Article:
By DYLAN GOWAN

We all know the stats: One in five New Zealand drinkers have “hazardous” drinking patterns – that’s around 532,000 people*. But it’s just part of our Kiwi culture, right? Well, it doesn’t have to be. There seems to be this national myth that the only way to have fun is to get completely smashed. We can be the ones to change that.

“You don’t go to a party not to drink,” says Brad. “[When drinking], you feel kind of relaxed; you don’t worry about anything. It’s quite a good time.”

At 19, Brad is your ‘typical’ teenager. He likes to go out with his friends a couple of times a month to drink – always with the purpose of getting drunk.

He reckons alcohol is a necessity at parties and doesn’t like it when people don’t drink. “It seems like there are way more sober people at parties, which is a bit of a down buzz. You’ve got to have the drunk factor.”

Brad may typify the attitude that many of us have towards alcohol. We use it to escape, to have a good time. But is it really needed?

Between 600 and 800 people in New Zealand die from alcohol-related causes each year.** One of these people could one day be your best friend, sibling, boyfriend or girlfriend.

Then there are the potential emotional costs of mistakes we can make when under the influence.

Do we really need alcohol to enjoy ourselves – especially when it causes so many problems?

 

The Good News

Jamie, 18, is quite a different case to Brad. Although he enjoys a drink, he never aims to get drunk.

“I tend to make a fool of myself when I’m drunk,” he says. “I prefer being able to remember. I don’t like getting heavily drunk.”

Has this hampered Jamie’s social life? Apparently not. He’s an outgoing guy with great friends. Last year, he was even elected as a house captain. People must like him if he was elected house captain, right?

“People don’t tend to mind when you don’t drink that much. If you hold the same bottle of beer for long enough they think you’ve moved on to the next one,” he says. “You can still have fun just hanging out. I don’t think alcohol is an essential part.”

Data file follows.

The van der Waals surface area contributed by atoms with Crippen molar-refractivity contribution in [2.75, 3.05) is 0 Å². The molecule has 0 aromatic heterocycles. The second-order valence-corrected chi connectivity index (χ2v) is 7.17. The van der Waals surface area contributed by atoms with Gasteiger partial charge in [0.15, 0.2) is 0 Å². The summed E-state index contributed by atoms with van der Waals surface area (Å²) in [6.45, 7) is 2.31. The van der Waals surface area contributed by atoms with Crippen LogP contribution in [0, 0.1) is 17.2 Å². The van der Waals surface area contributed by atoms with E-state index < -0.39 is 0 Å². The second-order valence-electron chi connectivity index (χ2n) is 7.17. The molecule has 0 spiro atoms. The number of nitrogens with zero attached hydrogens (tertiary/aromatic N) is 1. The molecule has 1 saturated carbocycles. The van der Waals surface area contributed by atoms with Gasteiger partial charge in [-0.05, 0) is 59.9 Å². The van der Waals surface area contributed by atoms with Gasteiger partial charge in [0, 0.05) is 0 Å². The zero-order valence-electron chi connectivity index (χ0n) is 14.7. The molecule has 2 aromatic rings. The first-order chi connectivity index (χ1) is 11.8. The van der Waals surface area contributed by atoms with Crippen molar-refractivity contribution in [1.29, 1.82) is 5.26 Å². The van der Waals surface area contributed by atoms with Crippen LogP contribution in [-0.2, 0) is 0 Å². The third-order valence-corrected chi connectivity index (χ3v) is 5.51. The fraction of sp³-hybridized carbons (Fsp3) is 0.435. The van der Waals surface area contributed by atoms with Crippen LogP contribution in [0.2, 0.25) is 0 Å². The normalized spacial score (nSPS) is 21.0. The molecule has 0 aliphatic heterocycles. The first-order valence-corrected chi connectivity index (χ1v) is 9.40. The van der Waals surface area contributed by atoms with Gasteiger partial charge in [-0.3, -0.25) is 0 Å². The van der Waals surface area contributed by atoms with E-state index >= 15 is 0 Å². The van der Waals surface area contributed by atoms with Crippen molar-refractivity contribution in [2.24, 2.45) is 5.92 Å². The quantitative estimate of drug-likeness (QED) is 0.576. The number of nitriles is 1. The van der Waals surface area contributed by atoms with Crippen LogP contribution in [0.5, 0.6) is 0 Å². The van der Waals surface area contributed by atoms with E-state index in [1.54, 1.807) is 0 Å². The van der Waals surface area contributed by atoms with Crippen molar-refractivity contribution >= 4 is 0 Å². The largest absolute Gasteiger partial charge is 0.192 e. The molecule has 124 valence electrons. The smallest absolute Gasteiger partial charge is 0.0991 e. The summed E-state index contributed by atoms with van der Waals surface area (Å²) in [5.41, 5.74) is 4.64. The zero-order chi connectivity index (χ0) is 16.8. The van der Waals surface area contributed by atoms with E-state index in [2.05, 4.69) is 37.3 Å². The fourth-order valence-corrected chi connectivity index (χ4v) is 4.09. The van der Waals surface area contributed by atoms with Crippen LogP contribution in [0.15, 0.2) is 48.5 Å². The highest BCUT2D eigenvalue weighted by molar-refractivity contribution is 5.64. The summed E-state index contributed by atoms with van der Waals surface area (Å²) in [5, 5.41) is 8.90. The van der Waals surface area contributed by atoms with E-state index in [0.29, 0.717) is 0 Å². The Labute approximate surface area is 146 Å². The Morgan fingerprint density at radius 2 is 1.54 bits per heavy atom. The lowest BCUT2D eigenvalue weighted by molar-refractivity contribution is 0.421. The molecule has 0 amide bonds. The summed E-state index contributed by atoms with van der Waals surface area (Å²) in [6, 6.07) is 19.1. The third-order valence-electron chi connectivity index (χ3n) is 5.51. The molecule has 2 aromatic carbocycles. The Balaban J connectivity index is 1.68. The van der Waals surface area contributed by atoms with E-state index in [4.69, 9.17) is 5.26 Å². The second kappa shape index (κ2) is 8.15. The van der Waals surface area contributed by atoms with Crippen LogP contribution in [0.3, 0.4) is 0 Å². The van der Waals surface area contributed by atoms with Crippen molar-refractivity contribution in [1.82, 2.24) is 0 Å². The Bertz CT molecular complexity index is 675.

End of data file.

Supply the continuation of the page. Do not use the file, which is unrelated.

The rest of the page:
The good news is that Jamie is not alone; he is part of a growing trend. The number of 15 to 17 year-olds who drink dropped from 75% in 2006/2007 to 59% in 2011/2012.*

While these stats are encouraging, many of us still believe that we need alcohol to help break the awkwardness that often crops up at parties. “I was at [a friend’s] flat and I [only] knew two people there,” says Brad. “Once you get a few beverages in to you, you’re A-OK.”

 

Embrace Your Awkwardness

Awkwardness. It’s part of the reason we feel the need to get drunk.

When you think of famous awkward Kiwis, who springs to mind? For me, it’s Guy Williams.

It might surprise you to find out that Guy doesn’t drink. In fact, he hasn’t drunk a drop in his life.

So what does he do at parties? How does he conquer the awkwardness demon? He doesn’t; he embraces it.
“A lot of people drink to make situations less awkward” he says. “What I decided a long time ago was that everyone is really awkward. As soon as I got my head around that, I thought I may as well just suck it up and not be so cool and not worry so much what people think of me. Since then I have basically been the most drunk person at every party without actually ever drinking.”

Guy is an ambassador for an organisation called Hello Sunday Morning, which aims to change drinking culture. Guy got involved after being part of FebFast, a popular event where people pledge to stop drinking for a month and raise money for charity in the process.

“I was so stoked that they wanted me to endorse something that I lied and pretended I was giving alcohol up for a month,” says Guy. “It was so awkward when I had to tell them that I made it up at the end of the month. They still ‘had’ me luckily, but, yeah, it was awkward. It’s funny how desperate I am just to be a wannabe New Zealand craplebrity.”

 

How Much Are We Drinking?

According to the Youth ’12 Survey, a study of high school teens conducted by the University of Auckland***:

57% of students have tried alcohol

45% of students currently use alcohol

8% of students drink on a weekly basis

23% of students report binge drinking

 

Be Smart
Laws around alcohol are in place to try and protect you from harm. Alcohol impairs judgement, and can cause you to make choices you usually wouldn’t. This can put both you and others at risk.

We advise you not to drink alcohol at all if you are under 18. If you do choose to drink though, make sure you put your personal safety first. Help yourself handle alcohol better by using these tips.

  • Eat before you party and while you party. Eating slows the rate that alcohol gets absorbed into your body
  • Kick-off partying with a non-alcoholic drink
  • Pace yourself; spread your drinks over time. Drink both alcoholic and non-alcoholic drinks, ideally one for one